Client Alerts

New York State Election Law Amended to Allow Employees Up to Three Hours of Paid Time Off to Vote


Seyfarth Synopsis:  A recent amendment to New York’s Election Law now provides employees up to three hours of paid time off to vote.  Employers need to ensure their policies and practices comply with these new requirements before the next election.

On April 12, 2019, as part of the New York State FY 2020 Budget, Governor Andrew Cuomo signed into law an amendment to Section 3-110 of the New York State Election Law, providing registered voters up to three hours of paid time off to vote on any election day.

The Prior Law on Time Off for Voting

The prior law required employers to provide “sufficient time” outside of an employee’s working hours for that employee to vote in any election.  An employee was deemed to have “sufficient time” to vote if he or she had four consecutive hours either between the opening of the polls and the start of the employee’s shift, or between the end of the employee’s shift and the closing of the polls.  Employees with less than four consecutive hours before or after their shift could take up to two hours off without losing pay to vote.  An employer could designate whether the time off occurred at the beginning or end of the employee’s shift, and employees were required to notify their employers not more than ten nor less than two working days before the day of the election that they needed time off to vote.  The law further mandated that employers post a notice conspicuously in the workplace setting forth the provisions of Section 3-110 at least ten working days before an election.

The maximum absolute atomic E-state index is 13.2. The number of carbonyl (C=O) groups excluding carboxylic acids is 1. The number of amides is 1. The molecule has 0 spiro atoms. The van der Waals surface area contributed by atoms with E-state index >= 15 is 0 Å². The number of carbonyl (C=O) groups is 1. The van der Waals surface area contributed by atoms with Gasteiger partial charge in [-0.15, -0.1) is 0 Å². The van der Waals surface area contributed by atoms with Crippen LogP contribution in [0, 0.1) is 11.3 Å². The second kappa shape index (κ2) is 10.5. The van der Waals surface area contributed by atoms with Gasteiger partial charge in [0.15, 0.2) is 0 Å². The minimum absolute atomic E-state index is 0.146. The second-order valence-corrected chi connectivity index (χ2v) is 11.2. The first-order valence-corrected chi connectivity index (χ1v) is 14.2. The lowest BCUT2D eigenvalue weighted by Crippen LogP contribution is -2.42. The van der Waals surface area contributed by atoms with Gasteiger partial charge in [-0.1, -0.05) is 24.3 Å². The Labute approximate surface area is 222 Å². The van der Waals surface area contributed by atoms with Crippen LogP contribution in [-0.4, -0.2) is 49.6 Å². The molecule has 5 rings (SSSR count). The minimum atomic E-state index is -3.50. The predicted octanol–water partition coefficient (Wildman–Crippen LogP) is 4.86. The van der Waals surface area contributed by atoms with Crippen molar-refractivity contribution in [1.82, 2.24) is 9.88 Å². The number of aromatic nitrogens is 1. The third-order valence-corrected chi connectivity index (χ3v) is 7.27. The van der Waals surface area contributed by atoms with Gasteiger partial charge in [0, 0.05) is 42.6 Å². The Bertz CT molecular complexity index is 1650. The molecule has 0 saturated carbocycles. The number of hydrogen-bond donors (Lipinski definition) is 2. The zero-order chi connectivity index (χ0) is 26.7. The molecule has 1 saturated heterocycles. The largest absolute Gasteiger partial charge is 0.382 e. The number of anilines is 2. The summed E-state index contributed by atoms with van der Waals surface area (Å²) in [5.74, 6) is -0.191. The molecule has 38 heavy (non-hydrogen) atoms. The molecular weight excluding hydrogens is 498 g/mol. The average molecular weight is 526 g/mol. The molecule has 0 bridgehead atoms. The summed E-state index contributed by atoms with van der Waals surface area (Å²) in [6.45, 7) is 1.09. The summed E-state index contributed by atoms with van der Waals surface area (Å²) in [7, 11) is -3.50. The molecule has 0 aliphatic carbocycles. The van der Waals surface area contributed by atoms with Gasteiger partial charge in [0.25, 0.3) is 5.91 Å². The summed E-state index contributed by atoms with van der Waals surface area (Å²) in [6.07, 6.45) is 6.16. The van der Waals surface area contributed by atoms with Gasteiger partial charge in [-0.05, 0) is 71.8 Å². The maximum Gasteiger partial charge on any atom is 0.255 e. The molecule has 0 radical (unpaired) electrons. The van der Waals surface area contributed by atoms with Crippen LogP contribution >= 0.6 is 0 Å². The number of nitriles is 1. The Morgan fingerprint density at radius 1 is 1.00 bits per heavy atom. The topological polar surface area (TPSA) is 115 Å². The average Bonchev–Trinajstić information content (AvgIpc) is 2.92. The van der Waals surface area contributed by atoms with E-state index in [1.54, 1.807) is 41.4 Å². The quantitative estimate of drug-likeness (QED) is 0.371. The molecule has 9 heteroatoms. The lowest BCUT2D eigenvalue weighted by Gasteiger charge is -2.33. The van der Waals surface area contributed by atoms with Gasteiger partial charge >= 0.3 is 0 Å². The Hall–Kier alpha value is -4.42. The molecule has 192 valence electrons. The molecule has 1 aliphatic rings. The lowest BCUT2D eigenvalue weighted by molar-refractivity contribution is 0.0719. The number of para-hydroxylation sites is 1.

Changes to the Law

The amendment to Section 3-110, found here, eliminates the “sufficient time” requirement.  Instead, employees who are otherwise scheduled to work on an election day may now take up to three hours off in order to vote in any election without losing pay.  Additionally, while employees must still notify their employers not less than two working days before the day of the election that they require time off to vote, the new law has removed the upper ten-day limit on when notice may be given.  

Employer Takeaways

The New York Primary Election is on June 25, 2019 and the General Election will follow November 5, 2019.  Employers must ensure updated notices are posted conspicuously in the workplace at least ten working days before the election.  Employers may use the New York State Board of Elections’ updated model notice, available here.  Additionally, employers should review their policies and procedures, including employee handbooks, to ensure compliance with the amended law.